"Obviously we need to make some improvements quickly," Philbin said Friday, barely 12 hours after a 19-14 loss at Buffalo. The defeat dropped his team to 4-6 and quashed playoff talk, at least for now.
The only touchdown by the offense came with nine minutes left on a 2-yard pass from Tannehill to Davone Bess that was initially ruled incomplete. The reversal ended a streak of 27 consecutive offensive possessions without a TD.
Miami totaled a season-low 184 yards one week after managing 255 yards and three points against Tennessee. The recent lack of productivity is especially disturbing because the Titans and Bills have given up the most points in the NFL.
"The past two games, we haven't been good at all," running back Reggie Bush said. "We really haven't done much."
Bush totaled 41 yards rushing over the past two games, and the Dolphins have slipped to fourth-worst in the league in rushing yards per carry at 3.6.
Their team quarterback rating of 72.3 is also fourth-worst.
That's the wrong kind of offensive balance. Against Buffalo, Miami averaged a meager 4.0 yards per pass play and 3.3 per carry.
"We couldn't run the ball, and we couldn't throw the ball either," Bush said. "When you can't do either one, it's a recipe for disaster."
Tannehill showed steady improvement early in the season but regressed recently, throwing five interceptions in a five-day span. All 11 of his interceptions this year have come in defeats.
The rookie said the offense's recent woes are frustrating but educational.
"I feel like I'm getting better. I feel like I'm learning a lot," Tannehill said. "Obviously you can't turn the ball over, and that's a big problem right now. I realize that throwing five picks in the last two games is a big problem and one that needs to be addressed."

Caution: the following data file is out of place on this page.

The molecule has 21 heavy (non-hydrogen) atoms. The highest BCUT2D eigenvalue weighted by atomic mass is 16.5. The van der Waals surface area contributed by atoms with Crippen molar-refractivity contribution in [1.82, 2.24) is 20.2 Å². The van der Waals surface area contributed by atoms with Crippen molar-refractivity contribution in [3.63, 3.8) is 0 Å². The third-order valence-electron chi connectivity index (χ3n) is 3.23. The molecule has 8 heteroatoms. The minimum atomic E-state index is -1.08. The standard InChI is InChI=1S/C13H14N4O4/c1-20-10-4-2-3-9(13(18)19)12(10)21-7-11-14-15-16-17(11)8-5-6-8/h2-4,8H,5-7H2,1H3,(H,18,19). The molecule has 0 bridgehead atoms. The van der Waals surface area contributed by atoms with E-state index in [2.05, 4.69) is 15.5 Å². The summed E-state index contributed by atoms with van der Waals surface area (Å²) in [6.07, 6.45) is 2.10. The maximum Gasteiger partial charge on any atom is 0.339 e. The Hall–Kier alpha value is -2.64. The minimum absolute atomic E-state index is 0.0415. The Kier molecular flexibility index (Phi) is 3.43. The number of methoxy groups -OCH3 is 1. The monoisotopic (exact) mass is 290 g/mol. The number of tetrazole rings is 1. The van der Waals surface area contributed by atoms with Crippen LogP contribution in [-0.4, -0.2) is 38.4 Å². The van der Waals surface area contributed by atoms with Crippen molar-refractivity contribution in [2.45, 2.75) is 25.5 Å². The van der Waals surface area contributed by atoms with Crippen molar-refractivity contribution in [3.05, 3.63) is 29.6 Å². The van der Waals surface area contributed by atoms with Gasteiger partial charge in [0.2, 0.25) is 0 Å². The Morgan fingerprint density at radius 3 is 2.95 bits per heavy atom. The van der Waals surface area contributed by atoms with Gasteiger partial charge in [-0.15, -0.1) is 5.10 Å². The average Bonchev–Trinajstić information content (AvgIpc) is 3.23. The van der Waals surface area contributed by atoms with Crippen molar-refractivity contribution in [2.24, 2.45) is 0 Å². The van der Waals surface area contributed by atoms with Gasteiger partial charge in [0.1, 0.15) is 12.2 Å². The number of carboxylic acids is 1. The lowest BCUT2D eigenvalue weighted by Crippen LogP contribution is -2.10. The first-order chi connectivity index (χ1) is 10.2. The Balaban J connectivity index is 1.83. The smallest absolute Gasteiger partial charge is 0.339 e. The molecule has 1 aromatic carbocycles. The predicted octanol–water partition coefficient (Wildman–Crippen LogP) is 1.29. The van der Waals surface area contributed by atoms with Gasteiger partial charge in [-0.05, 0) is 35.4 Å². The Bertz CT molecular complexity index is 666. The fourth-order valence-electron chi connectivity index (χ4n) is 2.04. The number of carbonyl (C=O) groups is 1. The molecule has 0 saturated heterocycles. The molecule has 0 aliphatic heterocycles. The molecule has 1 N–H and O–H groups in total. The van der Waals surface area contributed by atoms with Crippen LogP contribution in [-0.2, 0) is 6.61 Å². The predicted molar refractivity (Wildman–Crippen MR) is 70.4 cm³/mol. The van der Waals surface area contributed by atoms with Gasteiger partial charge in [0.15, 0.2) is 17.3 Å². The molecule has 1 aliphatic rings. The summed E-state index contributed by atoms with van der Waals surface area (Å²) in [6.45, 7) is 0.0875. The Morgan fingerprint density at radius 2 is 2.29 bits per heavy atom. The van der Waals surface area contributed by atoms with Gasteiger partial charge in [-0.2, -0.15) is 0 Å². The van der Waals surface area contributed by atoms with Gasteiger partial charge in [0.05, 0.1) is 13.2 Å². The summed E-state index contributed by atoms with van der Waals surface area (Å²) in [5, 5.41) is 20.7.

Philbin said Tannehill's decision-making of late has been good aside from "a couple of lapses," and the coach stressed that his quarterback is far from the lone culprit in the scoring slump.
"We haven't made enough plays around him, and he hasn't made enough plays," Philbin said. "Sometimes it's the protection, sometimes it's the route, sometimes it's a penalty, sometimes it's the lack of a running game. It's a variety of issues. We haven't discriminated."
Defense also shares responsibility for the losing streak, as the scoreboard would suggest: In the past 2½ quarters Miami has been outscored 65-20.
Big plays have been a season-long problem on both sides of the ball. The offense lacks a deep threat at receiver, while the secondary is prone to breakdowns.
As a result, Miami has gained at least 20 yards on 29 plays while giving up 46 such plays, by far the worst disparity in the NFL.
Turnover differential is another source of consternation. The Dolphins rank third-worst at minus nine, and in the past two games they've committed seven turnovers while coming up with no takeaways.
"That's not good enough," Philbin said. "I'm embarrassed; I'm the head coach. That's one thing we preach all the time."
The weekend off will give the Dolphins extra time to assess the situation before heading into the toughest part of their schedule, beginning Nov. 25 against Seattle.
"You've got to make the plays that are available," defensive end Cameron Wake said. "The Bills made more than we did, and honestly, that's the same old song and dance. I feel like a broken record, and I'm getting tired of it. It's got to change, and it's got to change fast."